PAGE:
I think the pleasures of the evening
should be resumed elsewhere.
You're such a coward.
You say you despise convention...
but you're the most
conventional man I know.
Come on then.
If we're going, let's go.
Until tomorrow, Tommy.
Good-bye, sir.
I goes in, and there's
all this tropical fruit laid out.
Wait a minute, Oscar!
Alfred, how nice to see you.
And Charlie, looking so well.
I'm afraid I'm busy this evening,
but we must have dinner again soon.
It's not a question of dinner.
I got a letter of yours to Lord Alfred.
It's a nice letter, Oscar.
''Lips like roses. The madness
of kisses in ancient Greece.''
Then I expect
it's one of my prose poems.
There's a gentleman's
offered me 60 pounds for it.
Then you must accept, Alfred.
I've never received so large a sum...
for a prose work of that length
in all my life.
Tell him I'm delighted that someone
in England values my work so highly.
- Well, he's gone away.
- He's gone to the country.
Well, I'm sure
he'll be back soon.
Oscar, look. You couldn't
let us have something, could you?
Bit short at the moment.
You know.
Of course. Of course.
Here's half a sovereign. Now you mind
you take good care of that letter.
Lord Alfred is going to publish it
in sonnet form in his new magazine.
For fuck's sake.
It's no good
trying to rent you.
You just laugh at us.
- Here.
- Thank you.
He can be very careless,
Lord Alfred.
What a wonderfully
wicked life you lead.
You boys. You boys.
- Where is he?
- Mr. Wilde is not receiving visitors.
- Where is he?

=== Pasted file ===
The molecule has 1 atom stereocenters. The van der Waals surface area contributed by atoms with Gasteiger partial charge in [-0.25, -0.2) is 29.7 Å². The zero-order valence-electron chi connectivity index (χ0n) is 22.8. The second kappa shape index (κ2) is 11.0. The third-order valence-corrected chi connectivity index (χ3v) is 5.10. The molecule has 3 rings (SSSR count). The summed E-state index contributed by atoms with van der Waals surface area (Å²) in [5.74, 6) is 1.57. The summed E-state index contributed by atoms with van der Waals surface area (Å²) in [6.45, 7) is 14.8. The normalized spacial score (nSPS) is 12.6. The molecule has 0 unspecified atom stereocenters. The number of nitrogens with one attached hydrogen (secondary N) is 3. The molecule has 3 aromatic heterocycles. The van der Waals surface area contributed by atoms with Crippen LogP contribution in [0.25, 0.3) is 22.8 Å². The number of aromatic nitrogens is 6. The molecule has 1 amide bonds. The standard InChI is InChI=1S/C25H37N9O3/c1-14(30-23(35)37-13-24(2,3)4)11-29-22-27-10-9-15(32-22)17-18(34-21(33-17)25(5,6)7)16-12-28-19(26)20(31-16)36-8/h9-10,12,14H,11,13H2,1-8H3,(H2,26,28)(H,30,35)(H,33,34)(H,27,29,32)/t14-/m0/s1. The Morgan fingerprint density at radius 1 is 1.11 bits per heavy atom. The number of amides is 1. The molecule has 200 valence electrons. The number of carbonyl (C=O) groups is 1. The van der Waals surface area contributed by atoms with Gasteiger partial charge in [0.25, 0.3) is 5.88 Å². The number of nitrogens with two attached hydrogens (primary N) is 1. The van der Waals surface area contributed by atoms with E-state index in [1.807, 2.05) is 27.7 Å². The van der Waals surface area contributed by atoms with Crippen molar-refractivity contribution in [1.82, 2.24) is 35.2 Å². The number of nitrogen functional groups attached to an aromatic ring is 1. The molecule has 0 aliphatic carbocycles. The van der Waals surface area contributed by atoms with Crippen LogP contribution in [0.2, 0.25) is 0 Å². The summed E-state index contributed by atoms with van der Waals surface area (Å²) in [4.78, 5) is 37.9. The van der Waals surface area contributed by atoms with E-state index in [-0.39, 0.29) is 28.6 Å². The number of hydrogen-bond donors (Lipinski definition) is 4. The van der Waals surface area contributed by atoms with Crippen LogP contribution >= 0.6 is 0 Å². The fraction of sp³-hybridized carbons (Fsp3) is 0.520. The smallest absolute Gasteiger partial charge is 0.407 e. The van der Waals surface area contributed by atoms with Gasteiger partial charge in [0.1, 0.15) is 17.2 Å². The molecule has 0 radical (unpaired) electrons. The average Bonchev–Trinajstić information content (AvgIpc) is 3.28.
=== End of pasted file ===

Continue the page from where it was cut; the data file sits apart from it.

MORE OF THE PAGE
- He's busy, sir. I cannot--
I wish you would get out of my way.
Get out of my way!
Excuse me, sir,
there's a gentleman--
Listen to me.
You're a bugger!
I don't allow people to talk to me like
that in my house, Lord Queensberry...
or anywhere else.
I suppose you've come to apologize for
the lies you've been spreading about me?
I've come to tell you
to leave my son alone, you sodomite.
The marquis appears to be very obsessed
with other people's sexual activities.
Has it anything to do
with his new wife...
I wonder, and the fact that she's
seeking divorce for non-consummation?
Unless you swear that you'll have
nothing more to do with Bosie...
I shall go to Scotland Yard.
You can go to the devil.
You and your--
Who is this gargoyle?
You're a queer!
And a sham! A poseur!
If I catch you and Bosie together again,
I'll give you such a thrashing.
I believe Lord Queensberry
once invented some rules for boxing.
I've no idea what they are...
but the Oscar Wilde rule
is to shoot on sight.
- Now, kindly leave my house.
- You can shut up!
I shall leave
when I'm damn well ready.
It's a scandal
what you've been doing.
All the scandal is your own.
Your treatment of your wives...
your neglect of your children...
and, above all,
the depraved insistence...
that they be as tyrannical
and unloving as you are yourself.
Arthur, this is
the Marquis of Queensberry...
the most infamous brute
and the least tender father in London.
Never let him
into my house again.
Very well then.
Let's get out of this stew.
- Out of the way, then!
- I'm sorry, sir!
I'm very sorry,
but it's just not possible!
What are you doing?
Rotten vegetables?
Give that to Oscar Wilde.
Thank you, sir.
We'll take care of it.
I wanted to give it to him
personally as a bouquet.
I daresay you did, sir,
but you're not going to.
He's a cur and a sod!
And a bugger!
You remember that!
I always told you, Gwendolen,
my name is Ernest, didn't I?
Well, it is Ernest after all.
I mean, it naturally is Ernest.
Yes, I remember now
that the general was called Ernest.
I knew I had some particular reason
for disliking the name.
Ernest! My own Ernest!
I knew from the first